By Tsering Choephel
DHARAMSALA, 20 Sept: German Foreign Minister Annalena Baerbock recently provoked CCP when she referred to Chinese President Xi Jinping as a “dictator.” This remark led to strong protests from Beijing, with Chinese officials labelling it an “open political provocation,” as reported by CNN Tuesday.
Baerbock made these comments during an interview with the conservative US media outlet Fox News while on a visit to the United States last week. Her remarks came in response to a question about Russia’s war on Ukraine, where she drew a parallel between Vladimir Putin and Xi Jinping by categorising them both as dictators.
She said, “If Putin were to win this war, what signal would that send to other dictators in the world, like Xi, the Chinese President?”
China’s Foreign Ministry spokesperson, Mao Ning, condemned Baerbock’s statement on Monday, describing it as “extremely absurd” and claiming that it “seriously infringes on China’s political dignity, constituting an open political provocation.”
Additionally, the report mentioned that Beijing summoned Berlin’s ambassador to China, although specific details of the meeting were not disclosed.
In a strategy paper published by Germany in July, a policy of “de-risking” in its dealings with China was outlined. This policy recognised China as a “partner, competitor, and systemic rival.”
The concept of “de-coupling” and “de-risking” has gained traction globally, particularly in the United States, Australia, and various European countries, as a response to the economic chasm and production disparity exposed during the COVID-19 global pandemic.
While Germany’s Chancellor, Olaf Scholz, leans towards a more trade-friendly stance with China, Baerbock advocates for a tougher approach, particularly concerning human rights and Taiwan-related issues.
During her visit to Beijing in April, Baerbock issued a warning that any attempt by China to assert control over Taiwan would be unacceptable, the report says.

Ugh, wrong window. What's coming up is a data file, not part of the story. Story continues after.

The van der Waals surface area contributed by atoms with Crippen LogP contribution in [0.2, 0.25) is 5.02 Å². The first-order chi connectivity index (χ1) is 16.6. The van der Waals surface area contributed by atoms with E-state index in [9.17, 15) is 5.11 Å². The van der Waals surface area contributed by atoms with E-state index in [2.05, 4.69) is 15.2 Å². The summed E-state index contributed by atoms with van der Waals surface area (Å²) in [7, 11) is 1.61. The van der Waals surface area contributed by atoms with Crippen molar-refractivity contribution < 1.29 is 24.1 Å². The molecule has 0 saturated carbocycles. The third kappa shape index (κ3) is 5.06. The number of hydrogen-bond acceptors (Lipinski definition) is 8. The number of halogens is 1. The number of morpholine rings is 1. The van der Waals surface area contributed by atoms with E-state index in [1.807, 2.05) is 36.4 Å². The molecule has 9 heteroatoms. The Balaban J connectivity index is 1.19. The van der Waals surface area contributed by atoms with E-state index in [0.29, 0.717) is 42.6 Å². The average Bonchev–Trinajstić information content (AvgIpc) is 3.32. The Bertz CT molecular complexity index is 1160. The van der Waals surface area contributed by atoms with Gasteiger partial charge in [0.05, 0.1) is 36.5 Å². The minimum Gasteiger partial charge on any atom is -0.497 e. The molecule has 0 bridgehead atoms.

Notably, American President Joe Biden also referred to Xi Jinping as a “dictator” in June of this year, which triggered strong protests from Beijing.
The perception that Xi Jinping has steered China towards a more dictatorial form of governance is a prevailing view among China analysts. Since assuming the presidency of China in 2013, Xi has reshuffled the leadership within the Chinese Communist Party (CCP), with allies gaining prominence and opponents marginalised. Xi’s gradual but successful consolidation of power mirrors that of Mao’s.
In recent years, Xi’s leadership has been marked by increased CCP scrutiny and crackdowns across various aspects of Chinese society, particularly in occupied Tibet and East Turkestan.
The CCP’s introduction of a revised counter-espionage law, which includes a catch-all provision, and its willingness to ban clothing deemed to “hurt the feelings of the Chinese people”, to cite a few examples – all point the radar of Xi’s rule as ‘dictatorial’, albeit one utilising sophisticated tools and veneered propaganda.
The CCP’s implementation of a revised counter-espionage law, complete with a catch-all provision, and its readiness to prohibit attire deemed to “offend the sentiments of the Chinese people,” are just a couple of examples that highlight the perception of Xi’s rule as ‘dictatorial,’ albeit one employing sophisticated tools and polished propaganda.